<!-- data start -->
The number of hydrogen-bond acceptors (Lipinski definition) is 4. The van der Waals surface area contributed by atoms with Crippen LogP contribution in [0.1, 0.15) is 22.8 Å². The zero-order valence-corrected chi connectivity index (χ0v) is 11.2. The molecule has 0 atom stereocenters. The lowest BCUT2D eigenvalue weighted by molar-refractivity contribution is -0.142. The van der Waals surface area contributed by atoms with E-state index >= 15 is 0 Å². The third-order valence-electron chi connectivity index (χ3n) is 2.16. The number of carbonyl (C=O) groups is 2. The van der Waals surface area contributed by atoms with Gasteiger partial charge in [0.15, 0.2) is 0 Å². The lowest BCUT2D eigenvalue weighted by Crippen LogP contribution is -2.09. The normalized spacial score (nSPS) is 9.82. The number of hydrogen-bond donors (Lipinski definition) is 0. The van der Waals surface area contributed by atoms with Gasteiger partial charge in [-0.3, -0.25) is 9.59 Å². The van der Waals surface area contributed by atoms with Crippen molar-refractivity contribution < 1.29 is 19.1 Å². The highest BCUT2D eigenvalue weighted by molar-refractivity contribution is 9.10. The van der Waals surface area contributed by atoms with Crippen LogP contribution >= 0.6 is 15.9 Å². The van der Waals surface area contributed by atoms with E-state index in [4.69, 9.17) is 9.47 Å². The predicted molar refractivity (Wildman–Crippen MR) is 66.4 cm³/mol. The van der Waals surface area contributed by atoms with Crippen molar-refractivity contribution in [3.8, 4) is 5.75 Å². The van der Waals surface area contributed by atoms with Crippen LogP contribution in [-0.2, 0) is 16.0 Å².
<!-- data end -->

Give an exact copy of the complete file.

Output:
The number of hydrogen-bond acceptors (Lipinski definition) is 4. The van der Waals surface area contributed by atoms with Crippen LogP contribution in [0.1, 0.15) is 22.8 Å². The zero-order valence-corrected chi connectivity index (χ0v) is 11.2. The molecule has 0 atom stereocenters. The lowest BCUT2D eigenvalue weighted by molar-refractivity contribution is -0.142. The van der Waals surface area contributed by atoms with E-state index >= 15 is 0 Å². The third-order valence-electron chi connectivity index (χ3n) is 2.16. The number of carbonyl (C=O) groups is 2. The van der Waals surface area contributed by atoms with Gasteiger partial charge in [0.15, 0.2) is 0 Å². The lowest BCUT2D eigenvalue weighted by Crippen LogP contribution is -2.09. The normalized spacial score (nSPS) is 9.82. The number of hydrogen-bond donors (Lipinski definition) is 0. The van der Waals surface area contributed by atoms with Gasteiger partial charge in [-0.3, -0.25) is 9.59 Å². The van der Waals surface area contributed by atoms with Crippen molar-refractivity contribution < 1.29 is 19.1 Å². The highest BCUT2D eigenvalue weighted by molar-refractivity contribution is 9.10. The van der Waals surface area contributed by atoms with Crippen LogP contribution >= 0.6 is 15.9 Å². The van der Waals surface area contributed by atoms with E-state index in [4.69, 9.17) is 9.47 Å². The predicted molar refractivity (Wildman–Crippen MR) is 66.4 cm³/mol. The van der Waals surface area contributed by atoms with Crippen molar-refractivity contribution in [3.8, 4) is 5.75 Å². The van der Waals surface area contributed by atoms with Crippen LogP contribution in [-0.2, 0) is 16.0 Å².